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【WheelchairRugby】Japan Para Wheelchair Rugby Championship:Japan Gives World’s Top Teams a Close Run

The Japan Para Wheelchair Rugby Championship, between Rio Paralympic gold medalists Australia, silver medalists the USA, and bronze medalists Japan, was held from May 25-28 at Chiba Port Arena in Chiba, Japan.

Having made a fresh start following the Rio Games, the Japanese team went into the championships with American Kevin Orr as their new head coach. At the press conference marking his start as coach in February, Orr told reporters that his greatest goal for the team is gold at the Tokyo Paralympics. The new coach went on to say that “particularly in top-level games, it is important to eliminate even the smallest of mistakes,” reflecting the energy he is investing in developing a team that can fight their way to victory even against tough opponents.

Easy victory against Rio gold medalists Australia

Masayuki Haga, a player who has gone from reserve to key member

Placing second in the preliminary rounds (three wins, three losses), Japan started the final day of the tournament on May 28 with the third-place playoffs, facing Australia, who had finished third in the preliminaries. With Australia missing its super ace Ryley Batt (3.5)—who has led Australia to two consecutive victories at the Paralympics—the Japanese team, including ace Daisuke Ikezaki (3.0), and powerful player Seiya Norimatsu (1.5), really put their opponents under pressure, not allowing them any opening. Not letting Australia take the lead even once, Japan won 69 to 55, securing their place in the final.

But when asked excitedly by the press after the match about the “resounding victory,” Japan’s ace Ikezaki calmly replied:
“We were able to set own pace for the game by making space and other such tactics, but we also made a lot of slip ups. We need to make the next game completely mistake free.” Not satisfied with a comfortable victory against one of the world’s strongest teams, Ikezaki continued to follow his typical perfectionism as he looked ahead to the final.

Closing the distance with the USA

In the final around one and a half hours later, Japan faced the USA, a team they had failed to beat even once in the preliminary rounds. In the first period, Japan was behind at 11 to 13, but in the second, experienced player Shinichi Shimakawa (3.0) and captain Yukinobu Ike (3.0) secured a succession of points to draw even again, and with a flurry of substitutions in the second half, Japan persistently chased down the match leaders the USA. However, with just 21 seconds to go, Japan conceded a two-point difference when they made a foul in the key area in front of the goal and a turnover was awarded against them. After that, while Japan used a time-out and made a strategic play to attack the USA’s goal in an attempt to make up the difference, a long pass from Ike a mere 0.6 seconds before time was just too late to reach Masayuki Haga (2.0) and Ikezaki in front of the goal. With the score at 51 to 52, Japan lost by just one point.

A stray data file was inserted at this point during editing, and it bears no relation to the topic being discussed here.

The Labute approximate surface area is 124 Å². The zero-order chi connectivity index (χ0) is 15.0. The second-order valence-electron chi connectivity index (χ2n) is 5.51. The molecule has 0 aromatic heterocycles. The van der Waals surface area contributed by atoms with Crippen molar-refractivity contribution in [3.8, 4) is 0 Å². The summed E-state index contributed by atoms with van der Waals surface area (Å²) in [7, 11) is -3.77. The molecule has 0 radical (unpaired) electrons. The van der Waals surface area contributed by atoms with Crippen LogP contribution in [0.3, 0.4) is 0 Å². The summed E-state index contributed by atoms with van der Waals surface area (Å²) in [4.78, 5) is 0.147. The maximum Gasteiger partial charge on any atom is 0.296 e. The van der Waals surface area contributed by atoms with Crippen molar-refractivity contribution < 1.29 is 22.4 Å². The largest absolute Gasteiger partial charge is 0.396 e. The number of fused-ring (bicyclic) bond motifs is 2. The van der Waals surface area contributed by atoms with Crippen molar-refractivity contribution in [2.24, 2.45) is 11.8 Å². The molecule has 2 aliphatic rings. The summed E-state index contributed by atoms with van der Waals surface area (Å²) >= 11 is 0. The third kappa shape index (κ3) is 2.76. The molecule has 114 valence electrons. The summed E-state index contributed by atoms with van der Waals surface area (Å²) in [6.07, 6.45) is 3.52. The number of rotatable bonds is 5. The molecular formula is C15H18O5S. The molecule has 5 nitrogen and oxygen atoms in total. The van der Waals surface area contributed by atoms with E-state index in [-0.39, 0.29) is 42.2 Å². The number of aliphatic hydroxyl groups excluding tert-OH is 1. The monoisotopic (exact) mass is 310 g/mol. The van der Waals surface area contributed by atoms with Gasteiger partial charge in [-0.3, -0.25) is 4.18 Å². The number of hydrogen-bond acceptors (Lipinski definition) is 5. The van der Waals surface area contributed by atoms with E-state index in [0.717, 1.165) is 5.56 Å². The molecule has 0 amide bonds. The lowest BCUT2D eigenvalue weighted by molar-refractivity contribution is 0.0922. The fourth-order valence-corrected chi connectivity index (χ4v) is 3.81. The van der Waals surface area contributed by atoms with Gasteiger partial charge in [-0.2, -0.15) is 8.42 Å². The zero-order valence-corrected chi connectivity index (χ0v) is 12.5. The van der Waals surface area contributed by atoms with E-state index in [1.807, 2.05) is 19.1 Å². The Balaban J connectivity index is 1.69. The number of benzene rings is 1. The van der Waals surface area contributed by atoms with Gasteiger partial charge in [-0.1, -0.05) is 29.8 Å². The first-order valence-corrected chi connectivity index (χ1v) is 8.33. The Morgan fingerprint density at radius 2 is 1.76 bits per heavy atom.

Japan had used quick transition and working together to repeatedly fight off the US defense as they rapidly broke down Japan’s advantages one after the other, but they had not been able to secure the win.
Wiping the sweat from his brow, Ike spoke of his regret at his own mistakes: “If we had taken a proper time-out once there were less than five minutes to go, we may have been able to take it to extra time. It is such split-second decisions that led to this result.”

Including the defeats in the preliminaries, the Japanese team lost four matches in the championships. But it was able to put the pressure on the US team—who had previously enjoyed a ten-point lead—with just a one point difference. On court just after the match ended, a disappointed Haga still showed his optimism for future matches, saying, “this experience will help us in the next game.”
The players also agreed that they could sense the improvement in the team.

Head coach Kevin Orr gives instructions from the bench

Yukinobu Ike, who has stayed on as captain after the Rio Games

Becoming a team capable of taking home victory in the finals

Ikezaki—whose motivation to beat Australia and the USA
drives him to regularly surround himself with strong players from other nations by participating in club team games in Canada and other countries—promised that the team would work even harder to improve, using the experience to ensure “greater individual skills, better physical fitness, and more teamwork.”

一Even as he spoke of their close defeat by just one point, he demonstrated his resolve by saying: “it shows we still have a poor endgame. What would we do if that had been a major contest, where silver or gold were at stake.”

Chuck Aoki, the linchpin of the US defense and offense, noted “The Japanese team is really good now—I don’t feel a big difference in our teams’ strengths.” And the Japanese team also pushed the US to just a one point difference in the preliminaries at the Rio Paralympics last year.

As they prepare for the Tokyo Paralympics in 2020, the Japanese team will start by working on ensuring that they can make up that one point difference.

This contest was a chance for players to address concrete issues, such as how to exert their real ability amid the pressure of playing at home, and how to make accurate passes when under great pressure, and it has really helped them to gain the experience they needed. The experience and disappointment they take with them was truly the kind they could only gain from taking on such opponents, and they look set to use it to carry on their progress.

The Japanese team after taking second place in the championship

*Numbers in parentheses are players’ allotted points according to disability type and level.

text by Asuka Senaga
photo by X-1
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